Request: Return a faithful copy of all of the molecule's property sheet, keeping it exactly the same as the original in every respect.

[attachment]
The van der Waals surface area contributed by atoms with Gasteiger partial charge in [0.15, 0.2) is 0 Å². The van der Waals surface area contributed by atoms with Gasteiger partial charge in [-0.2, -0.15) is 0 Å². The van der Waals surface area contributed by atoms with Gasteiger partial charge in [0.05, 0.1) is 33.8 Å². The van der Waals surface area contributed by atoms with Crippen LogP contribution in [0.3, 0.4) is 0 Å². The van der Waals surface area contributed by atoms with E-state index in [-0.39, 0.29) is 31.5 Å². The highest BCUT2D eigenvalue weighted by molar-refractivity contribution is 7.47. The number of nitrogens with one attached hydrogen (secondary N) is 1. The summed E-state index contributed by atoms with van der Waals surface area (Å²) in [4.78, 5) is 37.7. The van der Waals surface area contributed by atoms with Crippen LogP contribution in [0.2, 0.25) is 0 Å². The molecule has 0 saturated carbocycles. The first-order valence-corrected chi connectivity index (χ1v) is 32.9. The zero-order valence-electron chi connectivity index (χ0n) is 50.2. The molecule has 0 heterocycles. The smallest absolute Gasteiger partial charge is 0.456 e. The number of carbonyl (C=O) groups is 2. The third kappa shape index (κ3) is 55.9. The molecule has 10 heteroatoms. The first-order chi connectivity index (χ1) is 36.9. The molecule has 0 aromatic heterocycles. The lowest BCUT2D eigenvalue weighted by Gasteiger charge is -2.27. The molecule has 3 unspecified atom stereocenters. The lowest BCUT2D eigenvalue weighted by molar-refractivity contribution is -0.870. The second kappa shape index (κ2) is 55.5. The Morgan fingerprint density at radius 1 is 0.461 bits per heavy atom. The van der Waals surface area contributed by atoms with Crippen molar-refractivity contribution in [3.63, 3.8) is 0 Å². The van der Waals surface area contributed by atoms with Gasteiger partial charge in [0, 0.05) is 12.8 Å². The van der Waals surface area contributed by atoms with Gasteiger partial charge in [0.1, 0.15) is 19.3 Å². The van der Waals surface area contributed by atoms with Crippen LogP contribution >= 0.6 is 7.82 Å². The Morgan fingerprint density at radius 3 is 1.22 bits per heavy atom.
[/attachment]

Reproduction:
The van der Waals surface area contributed by atoms with Gasteiger partial charge in [0.15, 0.2) is 0 Å². The van der Waals surface area contributed by atoms with Gasteiger partial charge in [-0.2, -0.15) is 0 Å². The van der Waals surface area contributed by atoms with Gasteiger partial charge in [0.05, 0.1) is 33.8 Å². The van der Waals surface area contributed by atoms with Crippen LogP contribution in [0.3, 0.4) is 0 Å². The van der Waals surface area contributed by atoms with E-state index in [-0.39, 0.29) is 31.5 Å². The highest BCUT2D eigenvalue weighted by molar-refractivity contribution is 7.47. The number of nitrogens with one attached hydrogen (secondary N) is 1. The summed E-state index contributed by atoms with van der Waals surface area (Å²) in [4.78, 5) is 37.7. The van der Waals surface area contributed by atoms with Crippen LogP contribution in [0.2, 0.25) is 0 Å². The molecule has 0 saturated carbocycles. The first-order valence-corrected chi connectivity index (χ1v) is 32.9. The zero-order valence-electron chi connectivity index (χ0n) is 50.2. The molecule has 0 heterocycles. The smallest absolute Gasteiger partial charge is 0.456 e. The number of carbonyl (C=O) groups is 2. The third kappa shape index (κ3) is 55.9. The molecule has 10 heteroatoms. The first-order chi connectivity index (χ1) is 36.9. The molecule has 0 aromatic heterocycles. The lowest BCUT2D eigenvalue weighted by Gasteiger charge is -2.27. The molecule has 3 unspecified atom stereocenters. The lowest BCUT2D eigenvalue weighted by molar-refractivity contribution is -0.870. The second kappa shape index (κ2) is 55.5. The Morgan fingerprint density at radius 1 is 0.461 bits per heavy atom. The van der Waals surface area contributed by atoms with Crippen molar-refractivity contribution in [3.63, 3.8) is 0 Å². The van der Waals surface area contributed by atoms with Gasteiger partial charge in [0, 0.05) is 12.8 Å². The van der Waals surface area contributed by atoms with Gasteiger partial charge in [0.1, 0.15) is 19.3 Å². The van der Waals surface area contributed by atoms with Crippen LogP contribution >= 0.6 is 7.82 Å². The Morgan fingerprint density at radius 3 is 1.22 bits per heavy atom.